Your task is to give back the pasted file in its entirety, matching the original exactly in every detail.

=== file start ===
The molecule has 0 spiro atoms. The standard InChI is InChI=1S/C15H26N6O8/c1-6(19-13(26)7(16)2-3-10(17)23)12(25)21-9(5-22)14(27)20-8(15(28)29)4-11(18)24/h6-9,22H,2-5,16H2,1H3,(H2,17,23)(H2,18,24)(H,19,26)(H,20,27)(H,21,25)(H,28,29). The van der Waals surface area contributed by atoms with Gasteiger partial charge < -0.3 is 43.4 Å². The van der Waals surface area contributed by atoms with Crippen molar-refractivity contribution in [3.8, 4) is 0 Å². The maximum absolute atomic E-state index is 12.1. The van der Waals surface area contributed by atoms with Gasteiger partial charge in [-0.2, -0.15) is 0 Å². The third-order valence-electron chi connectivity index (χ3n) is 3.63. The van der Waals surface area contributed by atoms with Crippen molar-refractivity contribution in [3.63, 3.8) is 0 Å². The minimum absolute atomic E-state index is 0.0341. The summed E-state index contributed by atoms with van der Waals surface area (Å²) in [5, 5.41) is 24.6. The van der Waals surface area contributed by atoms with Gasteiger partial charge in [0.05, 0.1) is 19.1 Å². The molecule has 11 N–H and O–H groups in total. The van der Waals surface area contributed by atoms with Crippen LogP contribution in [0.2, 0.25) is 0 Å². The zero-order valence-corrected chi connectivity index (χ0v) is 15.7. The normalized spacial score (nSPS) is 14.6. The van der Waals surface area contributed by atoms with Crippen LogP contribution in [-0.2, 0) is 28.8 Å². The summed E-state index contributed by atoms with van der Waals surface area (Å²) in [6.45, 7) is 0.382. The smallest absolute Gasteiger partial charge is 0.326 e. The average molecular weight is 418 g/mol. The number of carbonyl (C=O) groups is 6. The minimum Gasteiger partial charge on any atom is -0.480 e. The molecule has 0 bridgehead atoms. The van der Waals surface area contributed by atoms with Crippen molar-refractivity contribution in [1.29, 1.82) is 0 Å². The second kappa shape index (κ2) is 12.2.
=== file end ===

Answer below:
The molecule has 0 spiro atoms. The standard InChI is InChI=1S/C15H26N6O8/c1-6(19-13(26)7(16)2-3-10(17)23)12(25)21-9(5-22)14(27)20-8(15(28)29)4-11(18)24/h6-9,22H,2-5,16H2,1H3,(H2,17,23)(H2,18,24)(H,19,26)(H,20,27)(H,21,25)(H,28,29). The van der Waals surface area contributed by atoms with Gasteiger partial charge < -0.3 is 43.4 Å². The van der Waals surface area contributed by atoms with Crippen molar-refractivity contribution in [3.8, 4) is 0 Å². The maximum absolute atomic E-state index is 12.1. The van der Waals surface area contributed by atoms with Gasteiger partial charge in [-0.2, -0.15) is 0 Å². The third-order valence-electron chi connectivity index (χ3n) is 3.63. The van der Waals surface area contributed by atoms with Crippen molar-refractivity contribution in [3.63, 3.8) is 0 Å². The minimum absolute atomic E-state index is 0.0341. The summed E-state index contributed by atoms with van der Waals surface area (Å²) in [5, 5.41) is 24.6. The van der Waals surface area contributed by atoms with Gasteiger partial charge in [0.05, 0.1) is 19.1 Å². The molecule has 11 N–H and O–H groups in total. The van der Waals surface area contributed by atoms with Crippen LogP contribution in [0.2, 0.25) is 0 Å². The zero-order valence-corrected chi connectivity index (χ0v) is 15.7. The normalized spacial score (nSPS) is 14.6. The van der Waals surface area contributed by atoms with Crippen LogP contribution in [-0.2, 0) is 28.8 Å². The summed E-state index contributed by atoms with van der Waals surface area (Å²) in [6.45, 7) is 0.382. The smallest absolute Gasteiger partial charge is 0.326 e. The average molecular weight is 418 g/mol. The number of carbonyl (C=O) groups is 6. The minimum Gasteiger partial charge on any atom is -0.480 e. The molecule has 0 bridgehead atoms. The van der Waals surface area contributed by atoms with Crippen molar-refractivity contribution in [1.29, 1.82) is 0 Å². The second kappa shape index (κ2) is 12.2.